Buy F&SF • Read F&SF • Contact F&SF • Advertise In F&SF • Blog • Forum

November/December 2015
 
Book Reviews
Charles de Lint
Elizabeth Hand
Michelle West
James Sallis
Chris Moriarty
 
Columns
Curiosities
Plumage from Pegasus
Off On a Tangent: F&SF Style
 
Film
Kathi Maio
David J. Skal
Lucius Shepard
 
Science
Gregory Benford
Pat Murphy & Paul Doherty
 
Coming Attractions
F&SF Bibliography: 1949-1999
Index of Title, Month and Page sorted by Author

Current Issue • Departments • Bibliography

Musing on Books
by Michelle West

The Familiar, Volume 1: One Rainy Day in May, by Mark Z. Danielewski, Pantheon, 2015, $25.

The Scarlet Gospels, by Clive Barker, St. Martin's Press, 2015, $27.

Seveneves, by Neal Stephenson, William Morrow, 2015, $35.

 
PRIOR TO this column, I had read and heard a lot about Mark Z. Danielewski's writing without ever having experienced any of it. When The Familiar crossed my desk, I thought to remedy that.

The Familiar's prologue is intriguing (and printed sideways across the page, in three sections). There is no obvious connection between the three sections, but the questions they raise made me continue. I'm glad that I did.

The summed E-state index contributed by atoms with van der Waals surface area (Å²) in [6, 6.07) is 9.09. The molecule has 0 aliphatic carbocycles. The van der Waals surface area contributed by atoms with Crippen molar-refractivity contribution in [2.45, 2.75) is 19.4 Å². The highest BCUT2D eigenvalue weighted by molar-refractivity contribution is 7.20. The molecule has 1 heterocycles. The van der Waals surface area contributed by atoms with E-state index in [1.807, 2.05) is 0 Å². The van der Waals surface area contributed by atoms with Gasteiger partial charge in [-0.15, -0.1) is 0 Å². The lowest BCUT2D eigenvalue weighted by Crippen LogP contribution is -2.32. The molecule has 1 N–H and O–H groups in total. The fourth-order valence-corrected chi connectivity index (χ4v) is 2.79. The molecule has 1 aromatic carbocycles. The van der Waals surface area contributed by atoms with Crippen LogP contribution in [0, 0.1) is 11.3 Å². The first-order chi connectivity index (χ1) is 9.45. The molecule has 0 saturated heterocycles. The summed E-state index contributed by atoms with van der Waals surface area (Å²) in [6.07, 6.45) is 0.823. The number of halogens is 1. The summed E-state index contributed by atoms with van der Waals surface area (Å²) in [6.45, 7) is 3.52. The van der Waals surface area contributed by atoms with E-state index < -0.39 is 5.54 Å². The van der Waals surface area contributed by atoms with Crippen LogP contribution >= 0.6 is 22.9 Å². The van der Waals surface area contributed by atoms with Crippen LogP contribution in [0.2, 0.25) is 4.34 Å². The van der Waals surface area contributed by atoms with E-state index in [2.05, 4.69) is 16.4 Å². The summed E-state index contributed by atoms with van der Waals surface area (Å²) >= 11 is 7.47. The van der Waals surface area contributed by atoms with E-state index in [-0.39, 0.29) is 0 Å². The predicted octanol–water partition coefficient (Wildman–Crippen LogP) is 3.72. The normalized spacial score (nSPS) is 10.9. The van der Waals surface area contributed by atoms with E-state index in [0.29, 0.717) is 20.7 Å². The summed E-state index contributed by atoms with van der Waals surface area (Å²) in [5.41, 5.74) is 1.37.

There are nine viewpoints (and a small section given to a tenth), and each viewpoint is in a different font, many with different layouts, some in columns, some in vague cut-out shapes that adorn empty spaces. The last time I read a book that skewed presentation of text so much was in the early '70s, and it was a textbook, a compilation of different poems.

The book opens with Xanther, a twelve-year-old girl, in the car with her father in a rainstorm at 8:19:15 A.M. on the tenth of May. She is thinking about rain. About How Many Raindrops there are. About questions to which she will never have answers (such as that one). Those questions permeate the short section, as they will every section devoted to Xanther. She is awash in questions, a constant stream of which drag her narrative all over her internal map before swerving, with herculean effort, back to the point that started her musing.